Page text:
|Canadian Lynx - Lynx canadensis
|( Kerr, 1792 )
U.S. ESA Status:
Est. World Population:
35 - 43 inches
2 - 5 inches
12 - 17 inches
15 - 40 lbs
13 - 15 years in the Wild
14 - 17 years in Captivity
21 months (Females)
33 months (Males)
2 - 4
56 - 68 days
The coloration of lynx varies but is normally yellowish brown. The upper parts may have a frosted, gray look and the underside may be more buff. Many individuals have dark spots. The tail is quite short and is often ringed and tipped with black. The fur on the body is long and thick. The hair is particularly long on the neck in winter. The triangular ears are tipped with tufts of long black hairs. The paws are quite large and furry, helping to distribute the weight of the animal when moving on snow. Head-body length is between 35 and 43 inches and tail length ranges from 2 to 5 inches.
- Canada, Northern United States
Lynx usually live in mature forests with dense undergrowth but can also be found in more open forests, rocky areas or tundra.
Biomes: tundra, temperate forest & rainforest
Nearctic: Major populations of Canadian lynx are found throughout Canada, in western Montana and nearby parts of Idaho and Washington. There are small populations in New England and Utah and possibly in Oregon, Wyoming and Colorado as well.
Females enter estrus only once a year and raise one litter per year. Estrus lasts 1-2 days. Mating mostly occurs in February and March and the gestation period is from eight to ten weeks long. Litters typically have two or three kittens, though the number may range from one to five. Birth weight is about 8 oz. Lactation lasts for five months, although some meat is eaten as early as one month. The male does not participate in parental care. Young remain with the mother until the following winter's mating season and siblings may remain together for a while after separation from the mother. Females reach sexual maturity at 21 months and males at 33 months.
Food & Hunting:
Canadian lynx are strictly carnivores. The snowshoe hare _@Lepus americanus@_ is of particular importance in the diet, and populations of the two are known to fluctuate in linked cycles with periods of about 9.6 years and a slight lag between hare and lynx populations. Although in some areas, such as Cape Breton Island, lynx prey exclusively on the hares, in other areas they also take rodents, birds and fish. In the fall and winter lynx will kill and eat deer and other large ugulates that are weakened by the rutting season and will also utilize carcasses left by human hunters.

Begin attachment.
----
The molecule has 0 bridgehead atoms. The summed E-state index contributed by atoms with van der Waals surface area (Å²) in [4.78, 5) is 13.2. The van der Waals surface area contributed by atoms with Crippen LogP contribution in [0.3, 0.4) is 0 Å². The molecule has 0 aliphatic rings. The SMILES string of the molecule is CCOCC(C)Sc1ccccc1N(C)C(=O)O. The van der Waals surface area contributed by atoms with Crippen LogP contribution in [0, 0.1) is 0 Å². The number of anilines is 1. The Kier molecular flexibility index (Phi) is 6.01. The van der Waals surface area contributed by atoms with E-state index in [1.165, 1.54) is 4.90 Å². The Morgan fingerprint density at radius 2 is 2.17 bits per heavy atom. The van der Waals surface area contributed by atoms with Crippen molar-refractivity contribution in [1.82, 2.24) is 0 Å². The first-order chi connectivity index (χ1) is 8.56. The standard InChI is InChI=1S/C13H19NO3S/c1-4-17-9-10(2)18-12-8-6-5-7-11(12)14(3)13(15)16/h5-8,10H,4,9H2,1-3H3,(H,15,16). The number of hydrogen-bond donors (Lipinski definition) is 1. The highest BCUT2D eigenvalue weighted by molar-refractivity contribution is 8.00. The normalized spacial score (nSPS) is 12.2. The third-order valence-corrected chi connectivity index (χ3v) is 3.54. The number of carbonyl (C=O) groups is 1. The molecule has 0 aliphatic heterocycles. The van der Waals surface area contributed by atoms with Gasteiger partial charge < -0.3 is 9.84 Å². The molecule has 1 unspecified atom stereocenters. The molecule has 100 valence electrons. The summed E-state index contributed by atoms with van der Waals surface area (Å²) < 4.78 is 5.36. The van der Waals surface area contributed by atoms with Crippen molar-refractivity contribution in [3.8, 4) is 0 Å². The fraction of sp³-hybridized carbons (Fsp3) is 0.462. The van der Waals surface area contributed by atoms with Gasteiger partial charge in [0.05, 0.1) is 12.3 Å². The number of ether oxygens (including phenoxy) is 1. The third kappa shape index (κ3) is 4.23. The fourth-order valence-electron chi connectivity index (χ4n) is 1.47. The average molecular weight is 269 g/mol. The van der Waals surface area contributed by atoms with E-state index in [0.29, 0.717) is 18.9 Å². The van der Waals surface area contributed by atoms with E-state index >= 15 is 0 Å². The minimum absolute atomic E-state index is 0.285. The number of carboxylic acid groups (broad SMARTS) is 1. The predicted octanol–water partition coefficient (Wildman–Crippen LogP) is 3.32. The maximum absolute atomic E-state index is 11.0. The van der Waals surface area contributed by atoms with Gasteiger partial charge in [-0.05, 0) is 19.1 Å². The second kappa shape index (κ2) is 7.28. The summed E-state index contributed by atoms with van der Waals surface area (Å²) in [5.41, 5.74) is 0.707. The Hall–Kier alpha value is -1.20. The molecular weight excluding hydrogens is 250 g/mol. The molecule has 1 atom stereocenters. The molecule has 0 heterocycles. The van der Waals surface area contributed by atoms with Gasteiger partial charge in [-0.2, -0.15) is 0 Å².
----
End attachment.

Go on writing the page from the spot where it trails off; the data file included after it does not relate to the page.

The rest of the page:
Lynx seem to be territorial, but home ranges of females may overlap. Male home ranges may include the range of a single female and her young. Ranges vary in size from 7 to 185 square miles. Adults typically avoid each other except during the winter breeding season. Lynx are primarily visual predators but also have well-developed hearing. They hunt mainly at night. Prey are normally stalked to within a few short bounds and then pounced on, although some animals will wait in ambush for hours. Females and young sometimes hunt for hares cooperatively by spreading out in a line and moving through relatively open areas. Prey scared up by one animal is often caught by others in the line. This method of hunting can be quite successful and may be important in the education of the young in hunting technique. Activity is almost entirely nocturnal. Lynx den in rough nests under rock ledges, fallen trees or shrubs.
Hare population size affects lynx populations by increased mortality among kittens and reduced pregnancy rate among females during low years in hare numbers. Indeed, the only direct affect on adults seems to be hunger and not increased mortality. Litters are larger and kittens healthier in years of large hare populations. Canadian lynx have been exploited for furs since the seventeenth century. With restrictions on trade in furs of large cats in the 1960's and '70's, and subsequent reduction of ocelot and margay populations by fur trappers, increased attention has been focused on the pelts of Canadian lynx. However, it seems that the greatest pressure on populations of lynx remains the size of hare populations, not trappers. Lynx help control populations of small mammals, such as snowshoe hares and voles, that are agricultural or silvicultural pests.